Fayette County

Peoples Bank project in peril; city of Lexington wants its money back

The former Peoples Bank building, 343 South Broadway in Lexington, is wedged between a condo and apartment tower and a parking garage beside the Rupp Arena parking lot. It is most recognizable for its blue tile walls and distinctive sawtooth roof.
The former Peoples Bank building, 343 South Broadway in Lexington, is wedged between a condo and apartment tower and a parking garage beside the Rupp Arena parking lot. It is most recognizable for its blue tile walls and distinctive sawtooth roof. cbertram@herald-leader.com

A nonprofit foundation overseeing the move and preservation of a mid-20th-century bank building in downtown Lexington has decided to back out of the project — and the city of Lexington wants its money back.

The city announced Tuesday that it has asked to be repaid a portion of more than $300,000 it had donated to move and save the former Peoples Bank on South Broadway near Rupp Arena.

Mayor Jim Gray said the cost of moving and preserving the building has continued to escalate.

“We know this project carried good intentions. And we appreciate those good intentions. But that’s not always enough,” Gray said. “We now know moving the Peoples Bank comes with a price tag that far exceeds initial estimates, among other challenges. We appreciate everyone who has contributed to this effort. Ending the city’s involvement now gives us the opportunity to save a significant portion of the city’s original investment.”

The bank building — which has been vacant since the early 1990s — is one of the few commercial mid-century buildings left in Lexington. Facebook and other social media helped spur efforts to raise money to save the building after it was announced that the building would be razed to make room for a new theater complex on the same block of South Broadway.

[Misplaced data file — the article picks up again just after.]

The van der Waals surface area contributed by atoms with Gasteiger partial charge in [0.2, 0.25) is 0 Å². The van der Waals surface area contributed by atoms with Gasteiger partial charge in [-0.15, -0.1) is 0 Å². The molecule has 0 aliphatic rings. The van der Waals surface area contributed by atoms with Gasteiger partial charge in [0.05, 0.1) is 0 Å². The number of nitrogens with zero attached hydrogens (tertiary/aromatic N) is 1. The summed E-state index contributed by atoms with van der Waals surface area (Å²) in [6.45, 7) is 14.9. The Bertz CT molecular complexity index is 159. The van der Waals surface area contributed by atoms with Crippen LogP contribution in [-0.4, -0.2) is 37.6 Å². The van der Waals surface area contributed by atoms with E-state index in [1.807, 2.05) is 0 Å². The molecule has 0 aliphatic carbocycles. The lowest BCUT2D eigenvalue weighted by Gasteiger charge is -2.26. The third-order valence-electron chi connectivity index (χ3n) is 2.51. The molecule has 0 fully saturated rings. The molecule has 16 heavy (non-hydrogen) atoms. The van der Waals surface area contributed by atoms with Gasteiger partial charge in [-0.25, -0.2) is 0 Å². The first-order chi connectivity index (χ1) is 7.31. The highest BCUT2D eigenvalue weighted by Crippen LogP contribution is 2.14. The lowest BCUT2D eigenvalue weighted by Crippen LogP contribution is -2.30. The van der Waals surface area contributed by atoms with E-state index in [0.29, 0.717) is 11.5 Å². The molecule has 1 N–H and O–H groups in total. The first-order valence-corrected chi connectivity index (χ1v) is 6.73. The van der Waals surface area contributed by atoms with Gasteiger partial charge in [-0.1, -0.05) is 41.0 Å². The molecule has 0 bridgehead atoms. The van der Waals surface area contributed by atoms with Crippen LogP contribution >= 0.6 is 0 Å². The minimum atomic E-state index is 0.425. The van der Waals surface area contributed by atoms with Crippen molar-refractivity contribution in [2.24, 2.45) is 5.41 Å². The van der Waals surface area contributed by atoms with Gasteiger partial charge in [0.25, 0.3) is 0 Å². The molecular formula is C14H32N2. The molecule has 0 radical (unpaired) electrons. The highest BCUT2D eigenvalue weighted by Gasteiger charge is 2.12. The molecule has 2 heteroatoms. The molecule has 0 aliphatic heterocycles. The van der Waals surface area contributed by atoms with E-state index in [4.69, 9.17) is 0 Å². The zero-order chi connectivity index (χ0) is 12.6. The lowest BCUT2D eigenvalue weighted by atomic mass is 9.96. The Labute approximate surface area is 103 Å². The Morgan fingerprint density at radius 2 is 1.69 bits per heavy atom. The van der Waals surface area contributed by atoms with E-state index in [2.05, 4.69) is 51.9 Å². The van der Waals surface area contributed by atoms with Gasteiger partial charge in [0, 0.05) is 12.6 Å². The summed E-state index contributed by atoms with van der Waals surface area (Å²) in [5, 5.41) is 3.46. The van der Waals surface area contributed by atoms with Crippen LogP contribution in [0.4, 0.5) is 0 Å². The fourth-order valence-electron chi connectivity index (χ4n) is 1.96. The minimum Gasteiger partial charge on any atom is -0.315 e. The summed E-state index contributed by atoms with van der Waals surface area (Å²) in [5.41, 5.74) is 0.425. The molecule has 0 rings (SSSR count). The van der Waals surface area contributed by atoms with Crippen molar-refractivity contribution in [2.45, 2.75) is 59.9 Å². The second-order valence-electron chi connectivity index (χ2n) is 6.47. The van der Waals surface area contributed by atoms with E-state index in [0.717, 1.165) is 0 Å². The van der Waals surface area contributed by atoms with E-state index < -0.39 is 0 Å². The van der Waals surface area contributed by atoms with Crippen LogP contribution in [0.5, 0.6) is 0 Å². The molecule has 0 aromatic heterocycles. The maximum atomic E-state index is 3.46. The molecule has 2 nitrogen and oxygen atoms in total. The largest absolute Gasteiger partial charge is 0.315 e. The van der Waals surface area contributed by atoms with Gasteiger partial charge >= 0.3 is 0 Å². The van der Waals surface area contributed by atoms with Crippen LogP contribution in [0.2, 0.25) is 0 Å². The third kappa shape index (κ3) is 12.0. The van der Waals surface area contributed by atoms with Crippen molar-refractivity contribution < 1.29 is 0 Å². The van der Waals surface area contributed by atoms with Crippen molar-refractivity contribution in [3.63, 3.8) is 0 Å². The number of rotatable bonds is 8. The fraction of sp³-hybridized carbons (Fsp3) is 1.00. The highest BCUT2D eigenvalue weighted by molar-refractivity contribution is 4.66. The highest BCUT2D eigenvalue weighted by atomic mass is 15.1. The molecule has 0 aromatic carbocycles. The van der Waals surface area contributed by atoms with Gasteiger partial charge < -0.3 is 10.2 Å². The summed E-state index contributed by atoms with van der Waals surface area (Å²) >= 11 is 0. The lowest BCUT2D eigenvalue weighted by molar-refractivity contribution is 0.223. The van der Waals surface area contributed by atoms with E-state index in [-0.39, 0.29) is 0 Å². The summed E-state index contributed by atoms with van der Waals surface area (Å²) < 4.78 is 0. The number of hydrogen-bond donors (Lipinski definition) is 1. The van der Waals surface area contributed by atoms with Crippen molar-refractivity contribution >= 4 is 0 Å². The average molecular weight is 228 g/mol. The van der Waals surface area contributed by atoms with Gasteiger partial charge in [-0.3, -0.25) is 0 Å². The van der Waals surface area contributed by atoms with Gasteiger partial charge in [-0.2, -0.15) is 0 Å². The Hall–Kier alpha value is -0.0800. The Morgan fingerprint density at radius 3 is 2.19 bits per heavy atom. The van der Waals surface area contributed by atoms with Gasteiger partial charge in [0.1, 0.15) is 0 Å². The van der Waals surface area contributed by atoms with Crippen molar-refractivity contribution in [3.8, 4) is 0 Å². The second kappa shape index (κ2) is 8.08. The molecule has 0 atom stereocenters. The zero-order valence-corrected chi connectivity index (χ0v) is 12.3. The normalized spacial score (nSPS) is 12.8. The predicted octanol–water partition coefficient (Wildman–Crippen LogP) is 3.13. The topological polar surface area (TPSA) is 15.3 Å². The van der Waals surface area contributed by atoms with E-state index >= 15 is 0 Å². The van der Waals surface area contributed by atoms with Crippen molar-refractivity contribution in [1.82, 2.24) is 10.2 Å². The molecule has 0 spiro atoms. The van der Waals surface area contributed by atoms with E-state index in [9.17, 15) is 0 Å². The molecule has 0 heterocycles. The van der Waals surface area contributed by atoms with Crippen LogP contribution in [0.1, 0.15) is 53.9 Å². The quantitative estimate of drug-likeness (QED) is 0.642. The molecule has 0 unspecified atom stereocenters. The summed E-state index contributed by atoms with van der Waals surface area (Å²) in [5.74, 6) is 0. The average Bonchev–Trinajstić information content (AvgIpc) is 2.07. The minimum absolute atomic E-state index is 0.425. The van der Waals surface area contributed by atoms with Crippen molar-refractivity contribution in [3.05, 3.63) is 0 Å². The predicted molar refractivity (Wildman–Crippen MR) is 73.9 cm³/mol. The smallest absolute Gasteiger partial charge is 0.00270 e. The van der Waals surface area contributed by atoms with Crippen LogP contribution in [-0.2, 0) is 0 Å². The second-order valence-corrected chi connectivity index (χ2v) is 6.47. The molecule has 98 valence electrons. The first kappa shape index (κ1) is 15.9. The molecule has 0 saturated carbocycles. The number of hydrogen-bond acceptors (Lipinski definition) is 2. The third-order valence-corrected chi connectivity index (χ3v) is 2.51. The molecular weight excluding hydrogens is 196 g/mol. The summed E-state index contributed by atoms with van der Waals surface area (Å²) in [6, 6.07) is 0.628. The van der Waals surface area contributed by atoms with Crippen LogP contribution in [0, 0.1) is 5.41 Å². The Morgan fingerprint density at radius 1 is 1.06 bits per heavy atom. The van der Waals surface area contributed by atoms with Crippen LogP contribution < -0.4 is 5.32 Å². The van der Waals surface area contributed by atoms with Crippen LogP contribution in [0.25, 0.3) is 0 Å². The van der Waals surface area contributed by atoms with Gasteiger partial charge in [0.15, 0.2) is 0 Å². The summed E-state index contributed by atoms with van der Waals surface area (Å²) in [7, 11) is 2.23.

Langley Properties, which owns the building, agreed to donate it to the Warwick Foundation, a nonprofit preservation group, if the building was moved. Langley also donated $75,000 and in-kind services toward the project.

Krikorian Premiere Theatres, which proposed a 12-screen theater complex at High Street and South Broadway in 2015, is moving forward with the project despite repeated delays, said Harold Tate, who is representing Krikorian. Tate said more details about the project will probably be announced in the next 30 to 60 days. But the bank building would not have to be moved immediately, Tate said.

Warwick had spearheaded efforts for more than two years to save the Peoples Bank building, with its distinct zig-zag roof and turquoise bricks. But when the Atlanta-based company hired to move the building failed to meet deadlines in early September to move it a short distance to its proposed new home, the project was in limbo.

“The only way to continue the project with another moving contractor would require raising up to $500,000 in additional funding. At this point, Warwick has given the project all that it can both financially and organizationally,” said Paul Holbrook, president of Warwick.

Laurel Catto, chairwoman of the Warwick Foundation board, said the city’s contract with Warwick allows the city to receive a portion of whatever money has not been spent. That means the city won’t get all of the $300,000 back but will probably get most of it.

“It contributed $300,000 and its refund is estimated at $287,000,” Catto said. That figure includes $50,000 in historic preservation funds that had been given to the project through an agreement with the Blue Grass Trust. If the project did not materialize, that $50,000 was to be returned to the city.